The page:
Rita’s story is truly an interesting one, and provides a point of view that the majority of Americans are unaware of. Many natural-born American citizens make assumptions about a person solely based on his/her appearance, but do not consider how fascinating he/she may really be. They do not consider what that person had to go through to live in a completely new part of the world. But ultimately, they do not consider that the person might just be Mrs. Rita Kapahi.

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Lahiri Essay Question

For some, the only way to lead a successful life is to be able to adapt to a new environment. This is essentially the main component of diaspora, in which citizens of one region migrate to varying, new locations. The idea of a diasporic lifestyle is thoroughly discussed by Jhumpa Lahiri in the collection of short stories Interpreter of Maladies. More specifically, the stories “Interpreter of Maladies” and “The Third and Final Continent” discuss the lives of Indians and Indian Americans, their roots, and how they have adjusted to life in an unfamiliar location. Lahiri successfully portrays the diasporic lifestyle of people with Indian heritage by providing realistic stories about how immigrants have changed when compared to native citizens.

Initially, the author discusses the effects of diaspora by discussing an Indian American family, relatively unfamiliar with their roots in India. Throughout the short story, Lahiri makes sure to allude to the Das family’s unawareness of Indian culture. For example, the Das children seem to lack respect for their parents, unlike traditional Indian children, by refusing to listen to them. This can be attributed to the fact that the children and parents were born and raised in America, and do not have knowledge of true Indian ideals. Additionally, Mr. Kapasi points out that the Das’s are Americanized when he admires how Mrs. Das is dressed. Unlike his wife, who always covers her body with some sort of clothing, Mrs. Das is wearing clothing which shows off her legs. Clearly, she does not know or possibly just doesn’t care about the Indian style of dressing and continues her American ways. Finally, most Indian parents tend to be strict with their children, but the Das’s are quite the opposite of this. Both Mr. and Mrs. Das neglect their child Bobby and allow him to be attacked by monkeys. Had they watched him more carefully, Bobby would not be in such a dangerous situation in the first place. The Indian American family does not follow common Indian traditions, as they are generally unaware of them or just don’t feel a need to continue them.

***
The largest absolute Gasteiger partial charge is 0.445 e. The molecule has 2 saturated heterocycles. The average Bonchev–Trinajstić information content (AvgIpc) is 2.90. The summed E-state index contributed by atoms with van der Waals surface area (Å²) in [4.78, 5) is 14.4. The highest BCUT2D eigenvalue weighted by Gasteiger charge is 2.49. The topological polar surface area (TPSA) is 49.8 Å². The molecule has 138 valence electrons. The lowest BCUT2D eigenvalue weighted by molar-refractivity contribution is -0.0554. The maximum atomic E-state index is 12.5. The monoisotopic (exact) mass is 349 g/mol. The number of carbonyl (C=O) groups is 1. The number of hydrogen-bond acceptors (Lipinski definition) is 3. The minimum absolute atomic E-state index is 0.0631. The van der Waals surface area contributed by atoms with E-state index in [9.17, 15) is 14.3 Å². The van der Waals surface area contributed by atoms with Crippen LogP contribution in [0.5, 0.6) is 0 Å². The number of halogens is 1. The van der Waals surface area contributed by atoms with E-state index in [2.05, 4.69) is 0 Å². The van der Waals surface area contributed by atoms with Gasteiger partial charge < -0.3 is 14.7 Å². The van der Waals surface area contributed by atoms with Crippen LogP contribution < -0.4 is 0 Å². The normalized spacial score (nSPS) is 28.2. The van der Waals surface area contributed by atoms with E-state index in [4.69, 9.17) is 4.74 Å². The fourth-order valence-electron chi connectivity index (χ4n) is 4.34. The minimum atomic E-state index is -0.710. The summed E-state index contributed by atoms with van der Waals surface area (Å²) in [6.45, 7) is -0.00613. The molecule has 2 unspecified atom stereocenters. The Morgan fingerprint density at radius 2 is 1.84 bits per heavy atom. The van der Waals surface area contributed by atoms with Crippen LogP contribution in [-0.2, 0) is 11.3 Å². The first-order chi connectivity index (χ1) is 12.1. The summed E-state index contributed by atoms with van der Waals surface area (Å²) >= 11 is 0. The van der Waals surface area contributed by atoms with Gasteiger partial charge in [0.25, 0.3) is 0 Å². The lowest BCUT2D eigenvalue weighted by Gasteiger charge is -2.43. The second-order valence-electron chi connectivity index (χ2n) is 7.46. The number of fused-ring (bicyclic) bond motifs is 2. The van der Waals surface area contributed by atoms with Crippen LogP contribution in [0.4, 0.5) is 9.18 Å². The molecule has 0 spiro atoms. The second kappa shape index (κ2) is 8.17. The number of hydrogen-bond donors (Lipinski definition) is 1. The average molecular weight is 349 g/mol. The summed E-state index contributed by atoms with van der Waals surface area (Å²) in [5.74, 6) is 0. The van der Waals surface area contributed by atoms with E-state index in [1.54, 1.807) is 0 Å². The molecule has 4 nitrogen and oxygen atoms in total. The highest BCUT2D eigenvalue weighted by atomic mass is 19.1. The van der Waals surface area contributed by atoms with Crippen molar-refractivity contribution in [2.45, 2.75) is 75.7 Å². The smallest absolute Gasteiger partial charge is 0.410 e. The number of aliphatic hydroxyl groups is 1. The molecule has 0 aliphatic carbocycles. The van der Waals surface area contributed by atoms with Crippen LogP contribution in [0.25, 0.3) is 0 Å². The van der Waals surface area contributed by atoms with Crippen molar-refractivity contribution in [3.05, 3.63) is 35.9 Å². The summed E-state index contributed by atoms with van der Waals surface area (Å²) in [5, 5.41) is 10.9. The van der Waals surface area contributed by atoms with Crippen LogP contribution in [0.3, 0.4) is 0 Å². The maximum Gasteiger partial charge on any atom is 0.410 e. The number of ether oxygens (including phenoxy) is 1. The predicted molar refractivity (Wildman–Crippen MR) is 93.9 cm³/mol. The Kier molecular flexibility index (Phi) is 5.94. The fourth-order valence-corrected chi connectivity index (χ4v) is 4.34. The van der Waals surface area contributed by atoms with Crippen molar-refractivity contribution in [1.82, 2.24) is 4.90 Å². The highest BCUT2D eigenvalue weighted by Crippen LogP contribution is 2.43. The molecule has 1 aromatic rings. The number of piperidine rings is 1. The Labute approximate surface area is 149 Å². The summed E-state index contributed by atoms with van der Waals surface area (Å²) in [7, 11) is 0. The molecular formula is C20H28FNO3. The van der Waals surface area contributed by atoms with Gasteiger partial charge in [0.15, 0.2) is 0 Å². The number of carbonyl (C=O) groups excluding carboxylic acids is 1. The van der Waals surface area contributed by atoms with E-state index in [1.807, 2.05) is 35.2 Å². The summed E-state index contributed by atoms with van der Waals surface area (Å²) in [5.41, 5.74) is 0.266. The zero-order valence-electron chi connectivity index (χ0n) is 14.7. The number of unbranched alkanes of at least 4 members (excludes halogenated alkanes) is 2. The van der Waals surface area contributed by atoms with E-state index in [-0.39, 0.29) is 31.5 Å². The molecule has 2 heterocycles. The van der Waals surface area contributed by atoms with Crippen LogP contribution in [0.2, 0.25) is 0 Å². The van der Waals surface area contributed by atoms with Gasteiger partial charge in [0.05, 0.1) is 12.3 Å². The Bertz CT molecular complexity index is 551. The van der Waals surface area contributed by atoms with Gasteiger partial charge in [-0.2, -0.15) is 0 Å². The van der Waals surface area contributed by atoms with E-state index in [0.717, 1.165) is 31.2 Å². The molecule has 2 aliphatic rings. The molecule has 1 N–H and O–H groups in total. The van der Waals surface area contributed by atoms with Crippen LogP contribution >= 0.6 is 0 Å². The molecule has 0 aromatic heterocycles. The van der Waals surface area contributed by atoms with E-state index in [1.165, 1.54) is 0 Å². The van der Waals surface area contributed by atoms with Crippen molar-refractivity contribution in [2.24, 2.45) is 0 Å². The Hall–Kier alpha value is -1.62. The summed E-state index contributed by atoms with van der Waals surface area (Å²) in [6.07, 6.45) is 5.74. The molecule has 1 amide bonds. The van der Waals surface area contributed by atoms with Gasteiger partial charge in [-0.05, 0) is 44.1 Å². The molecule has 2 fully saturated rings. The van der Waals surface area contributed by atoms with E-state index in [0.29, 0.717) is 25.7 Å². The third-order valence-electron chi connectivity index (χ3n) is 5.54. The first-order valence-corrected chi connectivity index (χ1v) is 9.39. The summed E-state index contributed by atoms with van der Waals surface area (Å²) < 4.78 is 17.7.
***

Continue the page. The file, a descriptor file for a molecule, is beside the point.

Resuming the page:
Similarly, in “The Third and Final Continent” an Indian immigrant in America loses touch with his roots as time progresses. The narrator of this short story comes from India, but has lived in London, and later settles down in Boston. As soon as he arrives in the U.S, he already is exposed to American ideals, such as the patriotism that Americans felt after two men had landed on the moon. Citizens being unified by a national achievement is not something he experiences during his time in India. Over time, he also eats more American food, like cereal, instead of Indian food and this difference is seen when compared to his wife. They are brought together through an arranged marriage (a common Indian tradition), but she does not join him in the U.S. for the first weeks. By the time that they are reunified, the narrator has only spoken English and is more accustomed to the American lifestyle. However, he still speaks to her in Bengali and even eats with his hands, like when he was in India. As time goes on though, Mala’s Indian traditions subside as well. She stops covering her head with a sari and eventually becomes a citizen with her husband. Finally, their son is Americanized to the point where he goes to the top American university, Harvard, and does not hold onto Indian traditions without his parents encouragement. Both of his parents feel that he will totally lose touch with his roots once they die, and this is a common fear of first generation Indian immigrants. Although the narrator and his wife attempt to maintain their Indian culture, they become more American as they integrate into a new society.

The author properly represents the effects of diaspora on Indians by providing detailed short stories about immigrants’ lives. She talks of an Indian American family that has lost touch with its Indian roots almost entirely. Additionally, she writes of an Indian immigrant’s experience after moving to Boston to start his new life. In both cases, the Indians follow common traditions less and less, and adopt a more American lifestyle. Although living in an unfamiliar location can be daunting, becoming immersed in the society will lead to success that was originally unobtainable.